Meat Loaf - 'Hang Cool Teddy Bear'

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Meat Loaf - 'Hang Cool Teddy Bear'

New album from the rotund rocker.

Meat Loaf is obviously one of those guys who was born to entertain and though he’s made a name for himself as a rock star, he’s been in a lot of TV and movies too. It’s his theatrical background that has helped make his music so entertaining and unique. Over the past few years he has shown definite signs of wear both vocally and physically. His appearance is that of a man his own age rather than the usual rock star look of a man half his age. Though his peak years as a live performer are way behind him he’s obviously still keen to record new music (either that or he’s tied down to a contract with so many albums required.) Fans have often been worried that a new Meat Loaf album without Jim Steinman is always going to be lacklustre. Well, that hasn’t always been the case. Post ‘Bat Out Of Hell II’ and 1995s ‘Welcome To The Neighbourhood’ remains an excellent album, certainly one of his best and though there are some songs on it that were penned by Steinman, the reclusive songwriting genius had nothing to do with the actual recording of the album.
Skip to some years later and 2003s ‘Couldn’t Have Said It Better’ was average at best with only a handful of decent rock songs. 2006s ‘Bat Out Of Hell III’ was, in hindsight, disappointing as it failed to achieve the longevity of its two predecessors and it sorely lacked Steinman’s dramatic touch. In sum, his solo career as a whole has been topsy-turvy. I approached ‘Hang Cool Teddy Bear’ with caution despite some early good reviews. In truth, the album is by far his best since ‘Welcome…’ and perhaps his strongest album outside of the unbeatable ‘Bat 1 & II’ cannon.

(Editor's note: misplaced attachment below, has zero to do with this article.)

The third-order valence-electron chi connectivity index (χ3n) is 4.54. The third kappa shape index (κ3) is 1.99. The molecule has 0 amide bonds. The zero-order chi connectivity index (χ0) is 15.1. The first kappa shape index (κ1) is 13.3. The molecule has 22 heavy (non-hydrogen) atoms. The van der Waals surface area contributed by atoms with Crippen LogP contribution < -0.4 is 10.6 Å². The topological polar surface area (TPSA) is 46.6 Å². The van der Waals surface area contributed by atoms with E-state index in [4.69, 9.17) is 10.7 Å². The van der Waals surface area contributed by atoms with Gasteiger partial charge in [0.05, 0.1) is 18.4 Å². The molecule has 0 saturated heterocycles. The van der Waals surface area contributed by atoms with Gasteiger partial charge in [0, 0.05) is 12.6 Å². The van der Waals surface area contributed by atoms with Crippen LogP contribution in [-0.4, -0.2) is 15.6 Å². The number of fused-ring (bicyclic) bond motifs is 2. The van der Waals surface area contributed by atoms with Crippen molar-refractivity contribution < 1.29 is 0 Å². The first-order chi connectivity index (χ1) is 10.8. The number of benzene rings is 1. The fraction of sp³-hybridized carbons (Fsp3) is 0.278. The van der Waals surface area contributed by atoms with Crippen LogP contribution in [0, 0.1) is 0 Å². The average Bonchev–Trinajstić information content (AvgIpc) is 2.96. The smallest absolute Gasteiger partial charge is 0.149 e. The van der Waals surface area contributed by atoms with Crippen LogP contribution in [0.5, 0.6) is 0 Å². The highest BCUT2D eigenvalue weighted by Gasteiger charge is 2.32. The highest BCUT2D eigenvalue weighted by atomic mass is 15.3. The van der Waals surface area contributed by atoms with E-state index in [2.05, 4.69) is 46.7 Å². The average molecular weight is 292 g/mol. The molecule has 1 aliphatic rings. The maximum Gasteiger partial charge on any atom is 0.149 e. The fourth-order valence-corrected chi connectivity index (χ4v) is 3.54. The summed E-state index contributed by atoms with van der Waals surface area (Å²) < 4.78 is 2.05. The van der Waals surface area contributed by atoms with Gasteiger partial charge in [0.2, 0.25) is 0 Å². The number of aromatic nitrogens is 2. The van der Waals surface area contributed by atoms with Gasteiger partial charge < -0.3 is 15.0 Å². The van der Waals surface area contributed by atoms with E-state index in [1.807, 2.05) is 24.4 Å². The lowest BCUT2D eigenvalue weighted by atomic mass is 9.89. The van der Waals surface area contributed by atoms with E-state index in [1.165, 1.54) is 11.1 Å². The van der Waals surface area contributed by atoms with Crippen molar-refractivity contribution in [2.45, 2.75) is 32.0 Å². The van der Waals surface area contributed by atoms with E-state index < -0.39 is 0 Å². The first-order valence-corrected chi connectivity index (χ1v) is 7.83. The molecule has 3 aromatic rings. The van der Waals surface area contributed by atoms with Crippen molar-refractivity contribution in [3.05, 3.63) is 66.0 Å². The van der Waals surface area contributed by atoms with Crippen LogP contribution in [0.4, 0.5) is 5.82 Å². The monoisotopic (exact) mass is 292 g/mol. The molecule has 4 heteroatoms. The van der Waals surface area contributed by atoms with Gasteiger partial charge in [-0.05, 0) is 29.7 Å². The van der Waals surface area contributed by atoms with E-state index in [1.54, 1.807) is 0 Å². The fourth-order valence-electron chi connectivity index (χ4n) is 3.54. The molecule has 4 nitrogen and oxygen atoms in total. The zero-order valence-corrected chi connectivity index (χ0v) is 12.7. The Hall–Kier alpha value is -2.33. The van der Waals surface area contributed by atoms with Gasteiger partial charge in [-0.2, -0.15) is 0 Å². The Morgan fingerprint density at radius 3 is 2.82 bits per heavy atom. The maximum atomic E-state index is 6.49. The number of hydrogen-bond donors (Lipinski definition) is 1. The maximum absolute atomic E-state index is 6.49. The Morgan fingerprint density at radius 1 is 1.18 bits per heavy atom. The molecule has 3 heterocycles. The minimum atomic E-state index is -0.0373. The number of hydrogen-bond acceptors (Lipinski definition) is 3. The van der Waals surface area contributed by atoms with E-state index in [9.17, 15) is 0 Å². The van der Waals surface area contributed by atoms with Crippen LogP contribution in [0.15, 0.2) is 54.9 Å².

The masterful production hands of Rob Cavallo have made this album sound modern, vibrant and fresh, and given Meat Loaf’s career (another) new lease of life when it was getting stale and predictable. Sure, the album misses Steinman’s lyrics about adolescent lust, love and anger, which no-one can sing better than Meat Loaf, and the quirky voice-overs, role plays and sound effects that Steinman is great at doing are missing too, but the point is Meat Loaf is obviously keen to step away from that and try something new. He has succeeded in a big way.
However, one major failing is that the album lacks a memorable ballad either something along the lines of the delicate ‘Read ‘Em And Weep’ or something epic like ‘I’d Lie For You (And That’s The Truth.’) Also, the second half of the album is slightly anti-climactic after an awesome start. Maybe a song like the brilliant ‘Living On The Outside’ would have fitted better towards the end. But that’s just a minor qualm. ‘Los Angeloser’ is the album’s catchiest song and ‘Place On Earth’ is a groovy way to begin the 13 tracks. Guests include Hugh Laurie (yes, the actor from House et al), Justin Hawkins, Brian May, Patti Russo and Jack Black. His voice has aged but it’s deeper and perhaps more meaningful. Overall, ‘Hang Cool Teddy Bear’ is a total surprise and something the big Texan should be proud of. More please!
Neil Daniels

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